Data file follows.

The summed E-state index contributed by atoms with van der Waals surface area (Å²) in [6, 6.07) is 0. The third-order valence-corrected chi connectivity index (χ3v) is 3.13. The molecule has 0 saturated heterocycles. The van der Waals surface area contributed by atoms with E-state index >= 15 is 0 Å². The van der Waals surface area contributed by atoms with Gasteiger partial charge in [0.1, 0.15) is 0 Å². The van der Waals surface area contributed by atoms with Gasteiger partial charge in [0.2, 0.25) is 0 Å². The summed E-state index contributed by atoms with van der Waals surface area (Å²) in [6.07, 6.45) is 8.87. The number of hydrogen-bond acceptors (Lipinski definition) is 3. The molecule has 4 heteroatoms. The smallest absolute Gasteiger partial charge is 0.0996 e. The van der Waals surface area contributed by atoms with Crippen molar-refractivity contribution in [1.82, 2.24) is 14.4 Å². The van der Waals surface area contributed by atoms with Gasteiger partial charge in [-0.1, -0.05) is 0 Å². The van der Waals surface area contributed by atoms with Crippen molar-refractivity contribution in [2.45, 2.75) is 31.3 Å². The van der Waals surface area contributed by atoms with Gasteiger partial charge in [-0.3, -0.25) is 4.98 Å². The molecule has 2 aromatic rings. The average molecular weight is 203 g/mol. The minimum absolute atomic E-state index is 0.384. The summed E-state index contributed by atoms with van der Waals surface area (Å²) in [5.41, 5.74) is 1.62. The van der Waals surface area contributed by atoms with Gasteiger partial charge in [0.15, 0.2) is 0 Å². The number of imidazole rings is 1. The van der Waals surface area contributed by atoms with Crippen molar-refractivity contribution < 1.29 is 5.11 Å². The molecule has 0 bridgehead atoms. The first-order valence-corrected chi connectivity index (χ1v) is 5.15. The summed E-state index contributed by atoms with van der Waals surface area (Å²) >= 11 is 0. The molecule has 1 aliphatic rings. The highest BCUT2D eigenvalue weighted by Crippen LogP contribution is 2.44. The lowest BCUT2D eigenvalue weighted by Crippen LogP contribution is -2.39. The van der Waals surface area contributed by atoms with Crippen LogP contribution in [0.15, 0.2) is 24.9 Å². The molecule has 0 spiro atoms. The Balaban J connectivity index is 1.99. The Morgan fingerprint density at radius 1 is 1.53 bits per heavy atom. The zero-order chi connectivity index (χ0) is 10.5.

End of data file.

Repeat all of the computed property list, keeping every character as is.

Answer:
The summed E-state index contributed by atoms with van der Waals surface area (Å²) in [6, 6.07) is 0. The third-order valence-corrected chi connectivity index (χ3v) is 3.13. The molecule has 0 saturated heterocycles. The van der Waals surface area contributed by atoms with E-state index >= 15 is 0 Å². The van der Waals surface area contributed by atoms with Gasteiger partial charge in [0.1, 0.15) is 0 Å². The van der Waals surface area contributed by atoms with Gasteiger partial charge in [0.2, 0.25) is 0 Å². The summed E-state index contributed by atoms with van der Waals surface area (Å²) in [6.07, 6.45) is 8.87. The number of hydrogen-bond acceptors (Lipinski definition) is 3. The molecule has 4 heteroatoms. The smallest absolute Gasteiger partial charge is 0.0996 e. The van der Waals surface area contributed by atoms with Crippen molar-refractivity contribution in [1.82, 2.24) is 14.4 Å². The van der Waals surface area contributed by atoms with Gasteiger partial charge in [-0.1, -0.05) is 0 Å². The van der Waals surface area contributed by atoms with Crippen molar-refractivity contribution in [2.45, 2.75) is 31.3 Å². The van der Waals surface area contributed by atoms with Gasteiger partial charge in [-0.3, -0.25) is 4.98 Å². The molecule has 2 aromatic rings. The average molecular weight is 203 g/mol. The minimum absolute atomic E-state index is 0.384. The summed E-state index contributed by atoms with van der Waals surface area (Å²) in [5.41, 5.74) is 1.62. The van der Waals surface area contributed by atoms with Gasteiger partial charge in [0.15, 0.2) is 0 Å². The number of imidazole rings is 1. The van der Waals surface area contributed by atoms with Crippen molar-refractivity contribution < 1.29 is 5.11 Å². The molecule has 0 bridgehead atoms. The first-order valence-corrected chi connectivity index (χ1v) is 5.15. The summed E-state index contributed by atoms with van der Waals surface area (Å²) >= 11 is 0. The molecule has 1 aliphatic rings. The highest BCUT2D eigenvalue weighted by Crippen LogP contribution is 2.44. The lowest BCUT2D eigenvalue weighted by Crippen LogP contribution is -2.39. The van der Waals surface area contributed by atoms with Crippen LogP contribution in [0.15, 0.2) is 24.9 Å². The molecule has 0 spiro atoms. The Balaban J connectivity index is 1.99. The Morgan fingerprint density at radius 1 is 1.53 bits per heavy atom. The zero-order chi connectivity index (χ0) is 10.5.